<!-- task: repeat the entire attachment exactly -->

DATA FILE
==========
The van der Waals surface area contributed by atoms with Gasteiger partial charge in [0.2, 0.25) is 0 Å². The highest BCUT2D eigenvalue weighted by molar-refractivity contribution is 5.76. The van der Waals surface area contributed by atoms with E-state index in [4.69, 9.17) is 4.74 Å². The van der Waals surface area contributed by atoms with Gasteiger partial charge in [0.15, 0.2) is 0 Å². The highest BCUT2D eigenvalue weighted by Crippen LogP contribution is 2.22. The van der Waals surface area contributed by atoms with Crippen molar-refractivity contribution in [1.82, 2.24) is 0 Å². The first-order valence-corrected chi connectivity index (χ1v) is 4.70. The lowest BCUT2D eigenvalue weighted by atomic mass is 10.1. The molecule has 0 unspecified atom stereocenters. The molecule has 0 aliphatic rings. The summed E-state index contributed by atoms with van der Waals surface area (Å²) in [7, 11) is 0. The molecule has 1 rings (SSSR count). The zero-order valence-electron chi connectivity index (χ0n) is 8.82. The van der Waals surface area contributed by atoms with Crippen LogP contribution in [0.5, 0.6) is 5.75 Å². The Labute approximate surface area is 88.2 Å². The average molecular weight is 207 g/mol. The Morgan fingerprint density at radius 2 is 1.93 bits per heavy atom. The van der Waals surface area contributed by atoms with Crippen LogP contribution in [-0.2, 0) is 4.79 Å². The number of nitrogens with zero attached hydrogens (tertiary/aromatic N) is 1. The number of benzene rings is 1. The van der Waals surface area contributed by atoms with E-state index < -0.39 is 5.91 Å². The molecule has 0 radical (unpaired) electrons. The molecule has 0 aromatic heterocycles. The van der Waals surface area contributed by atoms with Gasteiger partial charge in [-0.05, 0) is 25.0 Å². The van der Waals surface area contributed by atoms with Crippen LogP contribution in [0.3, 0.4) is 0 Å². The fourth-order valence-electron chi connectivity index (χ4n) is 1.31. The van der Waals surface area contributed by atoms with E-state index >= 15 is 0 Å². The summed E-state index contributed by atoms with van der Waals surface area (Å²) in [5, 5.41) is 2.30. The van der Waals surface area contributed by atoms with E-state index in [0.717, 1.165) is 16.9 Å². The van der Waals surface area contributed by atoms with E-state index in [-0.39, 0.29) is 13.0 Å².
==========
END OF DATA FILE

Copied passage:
The van der Waals surface area contributed by atoms with Gasteiger partial charge in [0.2, 0.25) is 0 Å². The highest BCUT2D eigenvalue weighted by molar-refractivity contribution is 5.76. The van der Waals surface area contributed by atoms with E-state index in [4.69, 9.17) is 4.74 Å². The van der Waals surface area contributed by atoms with Gasteiger partial charge in [0.15, 0.2) is 0 Å². The highest BCUT2D eigenvalue weighted by Crippen LogP contribution is 2.22. The van der Waals surface area contributed by atoms with Crippen molar-refractivity contribution in [1.82, 2.24) is 0 Å². The first-order valence-corrected chi connectivity index (χ1v) is 4.70. The lowest BCUT2D eigenvalue weighted by atomic mass is 10.1. The molecule has 0 unspecified atom stereocenters. The molecule has 0 aliphatic rings. The summed E-state index contributed by atoms with van der Waals surface area (Å²) in [7, 11) is 0. The molecule has 1 rings (SSSR count). The zero-order valence-electron chi connectivity index (χ0n) is 8.82. The van der Waals surface area contributed by atoms with Crippen LogP contribution in [0.5, 0.6) is 5.75 Å². The Labute approximate surface area is 88.2 Å². The average molecular weight is 207 g/mol. The Morgan fingerprint density at radius 2 is 1.93 bits per heavy atom. The van der Waals surface area contributed by atoms with Crippen LogP contribution in [-0.2, 0) is 4.79 Å². The number of nitrogens with zero attached hydrogens (tertiary/aromatic N) is 1. The number of benzene rings is 1. The van der Waals surface area contributed by atoms with E-state index < -0.39 is 5.91 Å². The molecule has 0 radical (unpaired) electrons. The molecule has 0 aromatic heterocycles. The van der Waals surface area contributed by atoms with Gasteiger partial charge in [-0.05, 0) is 25.0 Å². The van der Waals surface area contributed by atoms with Crippen LogP contribution in [0.3, 0.4) is 0 Å². The fourth-order valence-electron chi connectivity index (χ4n) is 1.31. The van der Waals surface area contributed by atoms with E-state index >= 15 is 0 Å². The summed E-state index contributed by atoms with van der Waals surface area (Å²) in [5, 5.41) is 2.30. The van der Waals surface area contributed by atoms with E-state index in [0.717, 1.165) is 16.9 Å². The van der Waals surface area contributed by atoms with E-state index in [-0.39, 0.29) is 13.0 Å².